Exposure to a portfolio of top local stocks in an index fund now costs just seven basis points (0.07 per cent), with the listing last week of BetaShares Australia 200 ETF. The new fund undercuts the management fee on Vanguard’s Australian Shares Index, previously the cheapest ETF on the market, by half.
BetaShares is working with a German “index engineer” Solactive, which has been in the market since 2007 and has a reputation for aggressive pricing.
The Solactive Australia 200 Index tracks the performance of the 200 largest companies by market capitalisation on the ASX. It is a free-float market cap weighted index, which Solative says has been constructed to reduce turnover and increase liquidity.
The Solactive index will deliver similar returns to ETFs linked to S&P or other ASX 200 indexes, but at lower cost.
The Vanguard fund has a management fee of 14 bps, iShares Core S&P/ASX 200 ETF has a management fee of 15 bps, and State Street’s SPDR S&P/ASX 200 has a fee of 19 bps.
These are among the biggest ETFs on the market. The Vanguard fund has $2.6 billion of funds under management, the iShares fund $1.1 billion and the State Street fund $3.7 billion.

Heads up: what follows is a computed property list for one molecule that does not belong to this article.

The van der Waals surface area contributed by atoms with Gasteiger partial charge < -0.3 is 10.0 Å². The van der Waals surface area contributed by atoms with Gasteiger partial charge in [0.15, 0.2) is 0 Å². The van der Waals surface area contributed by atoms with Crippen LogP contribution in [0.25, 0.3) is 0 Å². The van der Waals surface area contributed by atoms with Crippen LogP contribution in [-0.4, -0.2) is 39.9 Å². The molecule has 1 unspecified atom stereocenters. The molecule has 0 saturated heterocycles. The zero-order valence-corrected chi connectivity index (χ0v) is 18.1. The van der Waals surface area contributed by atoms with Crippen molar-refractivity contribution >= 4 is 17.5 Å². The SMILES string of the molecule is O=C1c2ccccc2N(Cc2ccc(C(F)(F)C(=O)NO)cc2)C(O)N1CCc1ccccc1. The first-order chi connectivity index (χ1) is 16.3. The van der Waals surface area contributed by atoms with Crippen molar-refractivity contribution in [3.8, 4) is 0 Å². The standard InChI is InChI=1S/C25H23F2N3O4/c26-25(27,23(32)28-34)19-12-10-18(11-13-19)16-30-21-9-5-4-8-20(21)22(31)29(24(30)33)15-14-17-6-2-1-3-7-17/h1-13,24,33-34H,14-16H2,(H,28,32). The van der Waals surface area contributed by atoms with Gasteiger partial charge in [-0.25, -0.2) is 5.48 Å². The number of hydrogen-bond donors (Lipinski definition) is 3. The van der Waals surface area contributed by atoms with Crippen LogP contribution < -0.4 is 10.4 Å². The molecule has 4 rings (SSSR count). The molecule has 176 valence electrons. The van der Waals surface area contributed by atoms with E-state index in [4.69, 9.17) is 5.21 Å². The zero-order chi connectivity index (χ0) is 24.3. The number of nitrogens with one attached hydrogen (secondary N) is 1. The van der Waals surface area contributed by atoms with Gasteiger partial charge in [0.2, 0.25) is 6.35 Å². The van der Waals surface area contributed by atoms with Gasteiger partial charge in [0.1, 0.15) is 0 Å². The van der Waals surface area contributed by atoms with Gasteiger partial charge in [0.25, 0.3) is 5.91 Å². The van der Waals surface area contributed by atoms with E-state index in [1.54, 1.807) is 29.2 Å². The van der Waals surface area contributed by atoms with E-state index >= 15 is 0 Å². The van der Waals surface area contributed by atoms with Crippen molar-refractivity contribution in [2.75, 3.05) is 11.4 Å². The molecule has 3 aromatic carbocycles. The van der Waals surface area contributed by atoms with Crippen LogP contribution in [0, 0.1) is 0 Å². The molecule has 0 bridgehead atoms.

BetaShares has worked with Solactive before, developing an index for the BetaShares Australian Bank Sector Floating Rate Bond ETF, which was listed on the ASX last June.
The new fund will pay distributions quarterly. Its ASX code is A200.
As would be expected with an index fund, BetaShares Australia 200 ETF is heavy on big banks, miners and retailers. Currently, the top 10 exposures include Commonwealth Bank, BHP, Westpac, National Australia Bank, ANZ, CSL, Wesfarmers, Telstra, Woolworths and Macquarie Group.
BetaShares chief executive Alex Vynokur says the low fee is a “game-changer for the Australian wealth management industry.”
Vynokur points out that a $10,000 Australian share portfolio growing at 5 per cent a year over 40 years would grow to $68,547 in a fund with a management fee of seven basis points. If the money was invested in an active fund with an average fee of 1.55 per cent, also growing at 5 per cent a year over 40 years, it would grow to $38,835.